By Candice SongUpdated Mar. 18, 2021

Cheongsam (also known as Qipao) evolved from the Manchu female's changpao (long gown) of the Qing Dynasty (1644-1911). The Manchu ethnic people were also called the Qi people (the banner people) by the Han people in the Qing Dynasty (1644-1911), hence the name of their long gown, Qipao.

Cheongsam Qipao

Popularity of Cheongsam

Cheongsam has been continuously developed from the Republic of China (1911-1949) until now; it became a hit in Shanghai and has since prevailed among women all over the world.

The reason for its popularity is that it's not only suitable for the old and the young to wear throughout the year, but it also fully shows the beautiful posture and curves of females, giving an elegant and graceful impression.

The Kuomintang government even considered cheongsam as the quintessence of China during the Republic of China (1911-1949), when Soong May-Ling (1897-2003, the first lady of the Republic of China), often wore it to meet foreign envoys together with Chiang Kai-shek who frequently wore the Zhongshan suit, and it is considered to be classic clothing that best represents the characteristics of traditional Chinese clothing.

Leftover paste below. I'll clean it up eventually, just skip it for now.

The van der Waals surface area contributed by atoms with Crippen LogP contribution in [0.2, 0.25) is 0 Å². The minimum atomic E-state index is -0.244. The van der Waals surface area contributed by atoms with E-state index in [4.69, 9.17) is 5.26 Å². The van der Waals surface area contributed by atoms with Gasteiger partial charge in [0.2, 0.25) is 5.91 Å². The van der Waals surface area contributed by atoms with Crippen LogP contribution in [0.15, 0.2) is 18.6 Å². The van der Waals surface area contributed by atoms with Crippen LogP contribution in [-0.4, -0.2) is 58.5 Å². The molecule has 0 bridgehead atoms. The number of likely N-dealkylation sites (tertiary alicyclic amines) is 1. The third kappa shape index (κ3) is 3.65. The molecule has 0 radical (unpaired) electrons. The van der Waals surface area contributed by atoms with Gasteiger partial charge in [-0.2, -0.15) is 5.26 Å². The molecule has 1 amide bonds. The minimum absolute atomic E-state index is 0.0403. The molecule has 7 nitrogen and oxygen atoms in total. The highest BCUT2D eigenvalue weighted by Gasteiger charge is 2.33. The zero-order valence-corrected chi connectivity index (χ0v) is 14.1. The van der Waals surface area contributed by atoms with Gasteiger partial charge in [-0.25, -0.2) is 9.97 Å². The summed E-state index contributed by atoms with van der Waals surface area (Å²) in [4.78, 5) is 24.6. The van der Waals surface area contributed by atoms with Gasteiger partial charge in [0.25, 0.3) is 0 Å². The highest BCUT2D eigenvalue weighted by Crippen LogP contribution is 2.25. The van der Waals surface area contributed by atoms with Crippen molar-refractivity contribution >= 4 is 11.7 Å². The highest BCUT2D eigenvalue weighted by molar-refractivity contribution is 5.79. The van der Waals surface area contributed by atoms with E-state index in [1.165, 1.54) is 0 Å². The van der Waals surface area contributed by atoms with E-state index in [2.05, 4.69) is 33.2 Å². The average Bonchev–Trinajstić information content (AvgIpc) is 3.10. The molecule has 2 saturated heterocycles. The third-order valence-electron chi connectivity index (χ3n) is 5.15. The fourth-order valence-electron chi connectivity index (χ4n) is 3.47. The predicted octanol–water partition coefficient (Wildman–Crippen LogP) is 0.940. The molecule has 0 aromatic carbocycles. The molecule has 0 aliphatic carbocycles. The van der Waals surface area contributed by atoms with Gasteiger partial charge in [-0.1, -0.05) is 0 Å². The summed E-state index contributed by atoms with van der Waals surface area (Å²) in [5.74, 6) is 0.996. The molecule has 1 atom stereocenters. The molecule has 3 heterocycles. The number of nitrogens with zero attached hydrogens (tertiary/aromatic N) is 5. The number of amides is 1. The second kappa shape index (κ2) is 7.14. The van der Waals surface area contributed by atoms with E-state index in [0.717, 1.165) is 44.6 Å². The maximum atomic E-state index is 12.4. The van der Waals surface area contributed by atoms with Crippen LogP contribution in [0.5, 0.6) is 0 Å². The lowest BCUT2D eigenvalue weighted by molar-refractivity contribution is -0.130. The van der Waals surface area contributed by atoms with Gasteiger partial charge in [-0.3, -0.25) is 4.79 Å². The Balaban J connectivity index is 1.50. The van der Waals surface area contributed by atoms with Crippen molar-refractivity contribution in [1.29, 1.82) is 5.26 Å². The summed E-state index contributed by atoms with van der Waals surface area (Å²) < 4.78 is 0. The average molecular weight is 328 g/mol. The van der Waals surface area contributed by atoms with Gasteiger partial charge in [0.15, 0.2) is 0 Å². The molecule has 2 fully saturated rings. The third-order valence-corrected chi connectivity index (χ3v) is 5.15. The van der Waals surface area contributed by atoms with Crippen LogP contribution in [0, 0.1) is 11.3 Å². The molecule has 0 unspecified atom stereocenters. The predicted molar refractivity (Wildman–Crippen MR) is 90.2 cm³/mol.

Characteristics of Cheongsam


Cheongsam is a body-hugging one-piece female dress, which features a frog (a knob made of intricately knotted strings) and two big openings at either side of the hems for convenient movement, and it is often buttoned on the right side.

Cheongsam has various styles based on differences in the shapes of collars, the length of openings, the width of sleeves and even the positions of Kaijin (a type of Chinese-style garment which buttons down the front or on the right).

Beijing-Style Cheongsam Versus Shanghai-Style Cheongsam

The modern cheongsam is highlighted by the Beijing-style cheongsam and the Shanghai-style cheongsam, which are sharply different from each other in their designs and colors owing to historical reasons, fully reflecting the artistic and cultural differences between North China and South China.

The Beijing-style cheongsam is characterized by red-tapism, which seems much more reserved and concise, and the most famous female who often wore it was Soong May-Ling (1897-2003).

By absorbing the Western-style suit cutting methods, the Shanghai-style cheongsam is fashionable and flexible and has a strong commercial atmosphere; the most famous female who often wore it was Eileen Chang (1920-1995), a famous writer from Shanghai, who said that life was a beautiful cheongsam and every woman lived in her own cheongsam.

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